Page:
Sep 20, 2011


One of the most controversial series on television returned this past week for it’s seventh season, and one episode in, “It’s Always Sunny In Philadelphia” is once again pushing the boundaries of the situation comedy.

The long-running series, known for it’s dark and twisted bar-owner characters (devoid of any social graces or ethics) kicked off the fall run with a continued deconstruction of TV norms. The premiere tackled the notion that as shows progress, characters (and the actors who play them) get better looking, and mocked the long-running writers crutch of using weddings to mix-up casts and introduce new story lines.

In the first episode of the season we learn that Mac (played by series creator Rob McElhenney), long known for his obsession with weight and physical fitness, has gained 50 pounds, and now lives off junk food… specifically Mexican food.  After the gang from Paddy’s confronts Mac on his appearance, he and Dennis (Glenn Howerton) find themselves at a doctors office, where Mac is diagnosed with diabetes, and his overly-skinny friend is now suffering the effects of an eating disorder.  McElhenney has said that he gained the weight for the season because it would make for funny story lines, but it no doubt was also meant to poke fun at actors of long running series who tend to get hotter, skinnier, and tanner (think the overly bronzed cast of “Friends” in the later years).  In the end, Mac brings Dennis around to the idea that they aren’t twenty years-old anymore, and he should embrace fat and the Tommy Bahama shirts that come with it.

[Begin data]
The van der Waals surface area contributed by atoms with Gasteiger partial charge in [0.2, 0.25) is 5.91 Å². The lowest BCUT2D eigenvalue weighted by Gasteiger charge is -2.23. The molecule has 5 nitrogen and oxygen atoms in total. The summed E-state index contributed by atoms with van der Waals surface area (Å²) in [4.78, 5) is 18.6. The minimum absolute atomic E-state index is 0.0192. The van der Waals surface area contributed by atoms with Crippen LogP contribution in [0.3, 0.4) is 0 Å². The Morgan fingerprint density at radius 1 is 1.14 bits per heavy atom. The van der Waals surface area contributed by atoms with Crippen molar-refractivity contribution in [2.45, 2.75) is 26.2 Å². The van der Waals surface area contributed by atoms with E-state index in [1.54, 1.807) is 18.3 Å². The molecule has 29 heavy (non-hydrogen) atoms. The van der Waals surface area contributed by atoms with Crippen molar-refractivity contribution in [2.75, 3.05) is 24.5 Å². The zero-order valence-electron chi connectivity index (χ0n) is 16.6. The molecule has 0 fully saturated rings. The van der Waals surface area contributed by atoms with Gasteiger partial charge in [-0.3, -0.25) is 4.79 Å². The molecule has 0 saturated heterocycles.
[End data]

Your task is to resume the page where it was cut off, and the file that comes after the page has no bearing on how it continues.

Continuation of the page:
The other main story line features Frank (Danny DeVito) and his plan to get married to a prostitute. The gang attempts to reform her in a re-creation of the film Pretty Woman, but she’s no Julia Roberts… she’s a crack whore… literally… who brings out Deandra (Kaitlin Olson) and Dennis’s prior addiction to the drug.  The episode is filled with classic Sunny train-wrecks, including a denim clad Charlie coughing up blood capsules on an internet date, a crack-induced rant by Roxy and Sweet Dee in a clothing boutique, and the gang leaving a dead Roxy in the hallway so they don’t have to call the police.

While most shows reaching their seventh season have a tough time keeping the comedy fresh, Always Sunny continues to stay funny and relevant by tackling the usual cliches head on.  I am looking forward to seeing where the “Fat Mac” story line goes, and can’t wait to see what else is in store for this year.  It’s Always Sunny In Philadelphia airs Thursdays on FX.